May 19, 2015
Somewhere in the United States at the moment, there’s a parent on her way to work. She just dropped her daughter off at school, and, for some reason, she suddenly remembered she left her garage door open. Or she didn’t set her thermostat for a day of an empty house. As recently as a couple of years ago, this situation would have meant turning around, adding 40 minutes to her commute just to flip a switch. The Internet of Things (IoT) means this woman can grab her smartphone, open an app and tell her garage door to close.
Everything can be connected to the Web in 2015, and it’s made the lives of average citizens easier to manage – in most cases. The average telco executive, though, may cringe at first when he hears someone bringing up IoT. The technology to connect everything – from security systems to heart rate monitors to brakes in a car – to the Web has led to a glut of data that grows exponentially every minute of every day. IoT, big data and the cloud to store it have come together to produce an endless stream of new information and opportunities for marketers and others at every kind of company. For telcos, the situation is even more pronounced since a substantial portion of this newly created data comes from the 184 million Americans using smartphones every day.
The convergence of IoT with the growth of big data means the most successful companies in this evolving landscape are those that quickly adapt to the insights from big data and use those insights to create new revenue. Leveraging the data from the Internet of Things to come to meaningful conclusions about a target market or adjustments to products and services is where the value reveals itself. Information from sensors and monitors built into different connected devices can inform innovation in every product and service a telco manufactures or delivers to its customers. By 2020, IoT capability is estimated to generate more than $8 trillion in value for companies, stemming from greater innovation, asset utilization, logistical adjustments, internal efficiency and customer experience. None of that is accomplished without acting on data to make improvements.
Resolutions to common service issues are, perhaps, the most significant improvement area companies can target with the data their customers’ connected devices generate. Telcos must aggregate every piece of data that illustrates a service issue and use it to identify problems that can be solved, including without human intervention. There’s an increasing amount of that data, but it has to be viewed as an opportunity, rather than a problem. As devices transmit data related to service problems, companies can use it to recognize similar issues and solve them proactively. A significant part of the value of IoT is derived from its ability to improve efficiency and provide proactive issue resolution. Moreover, companies that demonstrate the use of IoT as a service enabler and improve the interaction with customers are going to keep existing customers happier and position themselves to attract new ones. Any opportunity to improve customer relationships and satisfaction at scale is one worth pursuing.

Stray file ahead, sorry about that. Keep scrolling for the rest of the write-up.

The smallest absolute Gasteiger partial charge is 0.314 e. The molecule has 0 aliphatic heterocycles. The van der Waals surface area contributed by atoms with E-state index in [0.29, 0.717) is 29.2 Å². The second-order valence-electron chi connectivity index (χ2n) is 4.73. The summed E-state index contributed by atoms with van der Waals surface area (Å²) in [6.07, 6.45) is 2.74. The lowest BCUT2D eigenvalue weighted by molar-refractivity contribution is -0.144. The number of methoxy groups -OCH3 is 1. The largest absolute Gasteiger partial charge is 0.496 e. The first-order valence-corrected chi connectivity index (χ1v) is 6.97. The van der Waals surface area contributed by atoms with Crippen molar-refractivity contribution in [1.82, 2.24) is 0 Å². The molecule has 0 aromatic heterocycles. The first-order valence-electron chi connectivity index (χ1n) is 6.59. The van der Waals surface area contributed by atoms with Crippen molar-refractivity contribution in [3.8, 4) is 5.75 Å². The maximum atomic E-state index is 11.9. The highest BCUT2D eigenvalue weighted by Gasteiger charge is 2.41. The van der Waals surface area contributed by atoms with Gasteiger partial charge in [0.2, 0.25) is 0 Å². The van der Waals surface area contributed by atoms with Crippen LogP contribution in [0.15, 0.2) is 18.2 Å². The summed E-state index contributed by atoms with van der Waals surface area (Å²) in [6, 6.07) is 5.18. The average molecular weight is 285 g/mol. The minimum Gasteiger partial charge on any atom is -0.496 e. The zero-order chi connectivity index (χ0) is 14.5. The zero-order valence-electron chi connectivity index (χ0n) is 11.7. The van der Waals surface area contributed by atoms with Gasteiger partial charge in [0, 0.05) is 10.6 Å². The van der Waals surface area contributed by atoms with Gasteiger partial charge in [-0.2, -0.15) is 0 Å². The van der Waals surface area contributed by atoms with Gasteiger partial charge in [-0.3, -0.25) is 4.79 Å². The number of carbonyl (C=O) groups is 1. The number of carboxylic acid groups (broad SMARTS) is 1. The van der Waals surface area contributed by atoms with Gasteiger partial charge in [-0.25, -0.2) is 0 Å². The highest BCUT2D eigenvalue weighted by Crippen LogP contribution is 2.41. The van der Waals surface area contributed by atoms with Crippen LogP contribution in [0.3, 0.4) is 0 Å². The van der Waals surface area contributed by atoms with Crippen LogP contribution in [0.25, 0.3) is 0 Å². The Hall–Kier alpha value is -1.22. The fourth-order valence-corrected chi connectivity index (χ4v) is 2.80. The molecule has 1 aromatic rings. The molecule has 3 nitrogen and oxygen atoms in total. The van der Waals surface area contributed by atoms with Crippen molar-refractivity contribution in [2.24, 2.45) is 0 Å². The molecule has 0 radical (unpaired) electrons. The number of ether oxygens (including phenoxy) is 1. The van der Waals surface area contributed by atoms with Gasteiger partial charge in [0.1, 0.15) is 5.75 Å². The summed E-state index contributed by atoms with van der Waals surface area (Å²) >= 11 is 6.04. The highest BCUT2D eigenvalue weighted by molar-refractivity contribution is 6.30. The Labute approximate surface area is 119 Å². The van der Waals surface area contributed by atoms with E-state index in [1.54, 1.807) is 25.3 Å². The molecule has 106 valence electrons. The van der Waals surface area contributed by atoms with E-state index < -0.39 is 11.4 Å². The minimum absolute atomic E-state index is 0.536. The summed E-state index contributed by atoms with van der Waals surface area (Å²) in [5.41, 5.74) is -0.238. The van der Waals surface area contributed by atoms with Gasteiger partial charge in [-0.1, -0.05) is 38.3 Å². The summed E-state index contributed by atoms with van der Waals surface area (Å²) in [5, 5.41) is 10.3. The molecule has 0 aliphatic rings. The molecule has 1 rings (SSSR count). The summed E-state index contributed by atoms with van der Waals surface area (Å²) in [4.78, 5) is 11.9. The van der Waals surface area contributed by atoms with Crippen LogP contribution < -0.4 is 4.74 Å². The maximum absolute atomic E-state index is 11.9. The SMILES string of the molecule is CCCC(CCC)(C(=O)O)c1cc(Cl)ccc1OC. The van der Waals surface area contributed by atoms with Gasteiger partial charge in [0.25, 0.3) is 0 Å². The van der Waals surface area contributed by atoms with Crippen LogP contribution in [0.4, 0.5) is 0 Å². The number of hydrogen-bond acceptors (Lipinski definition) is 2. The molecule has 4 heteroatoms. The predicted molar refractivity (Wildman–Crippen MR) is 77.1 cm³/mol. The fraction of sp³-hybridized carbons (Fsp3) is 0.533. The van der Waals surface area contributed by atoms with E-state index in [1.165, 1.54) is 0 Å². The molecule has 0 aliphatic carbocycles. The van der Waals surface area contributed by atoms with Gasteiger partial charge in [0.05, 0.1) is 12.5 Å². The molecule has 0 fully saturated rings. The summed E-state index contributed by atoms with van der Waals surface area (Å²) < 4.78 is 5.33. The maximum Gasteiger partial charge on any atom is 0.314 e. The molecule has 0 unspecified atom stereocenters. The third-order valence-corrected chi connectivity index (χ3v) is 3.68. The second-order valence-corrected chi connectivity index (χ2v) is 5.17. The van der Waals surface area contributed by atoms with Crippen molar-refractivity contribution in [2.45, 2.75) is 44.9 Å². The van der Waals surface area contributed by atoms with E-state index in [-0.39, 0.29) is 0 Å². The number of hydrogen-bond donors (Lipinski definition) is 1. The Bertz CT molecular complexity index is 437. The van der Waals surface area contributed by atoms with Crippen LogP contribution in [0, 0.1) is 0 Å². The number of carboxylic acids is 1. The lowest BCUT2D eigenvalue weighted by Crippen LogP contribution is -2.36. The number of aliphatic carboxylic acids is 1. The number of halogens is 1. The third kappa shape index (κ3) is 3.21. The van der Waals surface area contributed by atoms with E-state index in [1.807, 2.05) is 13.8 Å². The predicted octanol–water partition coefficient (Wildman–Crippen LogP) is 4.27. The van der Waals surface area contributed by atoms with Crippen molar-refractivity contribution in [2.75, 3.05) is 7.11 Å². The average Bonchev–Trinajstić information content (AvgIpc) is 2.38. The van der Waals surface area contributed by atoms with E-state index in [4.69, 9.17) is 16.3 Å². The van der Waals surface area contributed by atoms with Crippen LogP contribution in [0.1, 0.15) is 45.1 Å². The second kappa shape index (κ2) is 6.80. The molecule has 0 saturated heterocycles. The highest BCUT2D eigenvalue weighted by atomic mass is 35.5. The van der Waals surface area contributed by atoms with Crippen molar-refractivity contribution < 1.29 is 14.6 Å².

Marketing departments for telcos have a similar opportunity to act on this information on multiple fronts. The data informs one-to-many approaches for product marketing and campaigns aimed to garner interest in new products. Conversely, individual user profiles built from the data their devices generate present the chance to integrate personalized user profiles and provide individually tailored services. Recommending add-on services or products based on a consistently demonstrated need is where IoT and big data come together to add value for telcos.
There is, of course, some concern related to the actual management, storage and analysis of the information, but updating IT architectures, operations and information policies make this easier moving forward. The ability to harness data for information and insight is precisely the kind of opportunity every telco department longed for years ago; now that it is here, not using it to fashion insights is a missed opportunity. Information will give telcos the chance to identify new revenue streams, make improvements to existing ones and adjust products and services in line with customer demand. From data management to developing an IT ecosystem that lends itself to big data, the challenges that come with all of the information are real and need to be addressed. If harnessed, the possibilities for a company’s value chain are essentially endless. Just the same, the data isn’t going to stop growing. More people are using smartphones and myriad other technologies which come equipped with Web connections that produce usage data and new insights for telcos and other verticals every day. Companies capitalizing on big data’s contribution now are the ones that will see the most benefits of the convergence of IoT and big data in the future.
Esmeralda Swartz has spent 15 years as a marketing, product management and business development technology executive bringing disruptive technologies and companies to market. As chief marketing officer of MetraTech, now part of Ericsson, Swartz is responsible for go-to-market strategy and execution, product marketing, product management, business development, and partner programs. Prior to MetraTech, she was cofounder and vice president of marketing and business development at Lightwolf Technologies, a big data management startup.